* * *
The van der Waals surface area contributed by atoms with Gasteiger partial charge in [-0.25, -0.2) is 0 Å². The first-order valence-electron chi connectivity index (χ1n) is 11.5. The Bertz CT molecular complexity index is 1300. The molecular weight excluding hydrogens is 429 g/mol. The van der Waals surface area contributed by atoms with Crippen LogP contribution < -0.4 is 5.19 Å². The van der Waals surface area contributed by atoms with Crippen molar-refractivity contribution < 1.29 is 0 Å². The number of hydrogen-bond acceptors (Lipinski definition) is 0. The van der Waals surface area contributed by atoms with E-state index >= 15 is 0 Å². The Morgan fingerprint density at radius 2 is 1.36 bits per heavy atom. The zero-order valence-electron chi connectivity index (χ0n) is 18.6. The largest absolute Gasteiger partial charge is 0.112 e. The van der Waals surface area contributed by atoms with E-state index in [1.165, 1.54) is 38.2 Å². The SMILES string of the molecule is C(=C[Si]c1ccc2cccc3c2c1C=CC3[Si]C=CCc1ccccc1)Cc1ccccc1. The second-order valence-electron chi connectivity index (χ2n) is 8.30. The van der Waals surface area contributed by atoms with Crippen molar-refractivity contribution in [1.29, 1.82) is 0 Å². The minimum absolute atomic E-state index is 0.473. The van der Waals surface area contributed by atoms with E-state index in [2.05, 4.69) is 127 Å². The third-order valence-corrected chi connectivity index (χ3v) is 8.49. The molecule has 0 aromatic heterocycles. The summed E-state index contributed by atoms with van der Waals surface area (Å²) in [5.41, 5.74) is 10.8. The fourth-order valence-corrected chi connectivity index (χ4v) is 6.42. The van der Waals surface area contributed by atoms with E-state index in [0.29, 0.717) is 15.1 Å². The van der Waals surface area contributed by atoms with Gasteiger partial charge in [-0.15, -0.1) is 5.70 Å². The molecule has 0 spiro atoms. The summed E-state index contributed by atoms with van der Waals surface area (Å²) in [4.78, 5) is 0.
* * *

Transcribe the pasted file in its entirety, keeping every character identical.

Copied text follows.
The van der Waals surface area contributed by atoms with Gasteiger partial charge in [-0.25, -0.2) is 0 Å². The first-order valence-electron chi connectivity index (χ1n) is 11.5. The Bertz CT molecular complexity index is 1300. The molecular weight excluding hydrogens is 429 g/mol. The van der Waals surface area contributed by atoms with Crippen LogP contribution < -0.4 is 5.19 Å². The van der Waals surface area contributed by atoms with Crippen molar-refractivity contribution < 1.29 is 0 Å². The number of hydrogen-bond acceptors (Lipinski definition) is 0. The van der Waals surface area contributed by atoms with E-state index >= 15 is 0 Å². The Morgan fingerprint density at radius 2 is 1.36 bits per heavy atom. The zero-order valence-electron chi connectivity index (χ0n) is 18.6. The largest absolute Gasteiger partial charge is 0.112 e. The van der Waals surface area contributed by atoms with E-state index in [1.165, 1.54) is 38.2 Å². The SMILES string of the molecule is C(=C[Si]c1ccc2cccc3c2c1C=CC3[Si]C=CCc1ccccc1)Cc1ccccc1. The second-order valence-electron chi connectivity index (χ2n) is 8.30. The van der Waals surface area contributed by atoms with Crippen molar-refractivity contribution in [1.29, 1.82) is 0 Å². The minimum absolute atomic E-state index is 0.473. The van der Waals surface area contributed by atoms with E-state index in [2.05, 4.69) is 127 Å². The third-order valence-corrected chi connectivity index (χ3v) is 8.49. The molecule has 0 aromatic heterocycles. The summed E-state index contributed by atoms with van der Waals surface area (Å²) in [5.41, 5.74) is 10.8. The fourth-order valence-corrected chi connectivity index (χ4v) is 6.42. The van der Waals surface area contributed by atoms with E-state index in [0.29, 0.717) is 15.1 Å². The van der Waals surface area contributed by atoms with Gasteiger partial charge in [-0.15, -0.1) is 5.70 Å². The molecule has 0 spiro atoms. The summed E-state index contributed by atoms with van der Waals surface area (Å²) in [4.78, 5) is 0.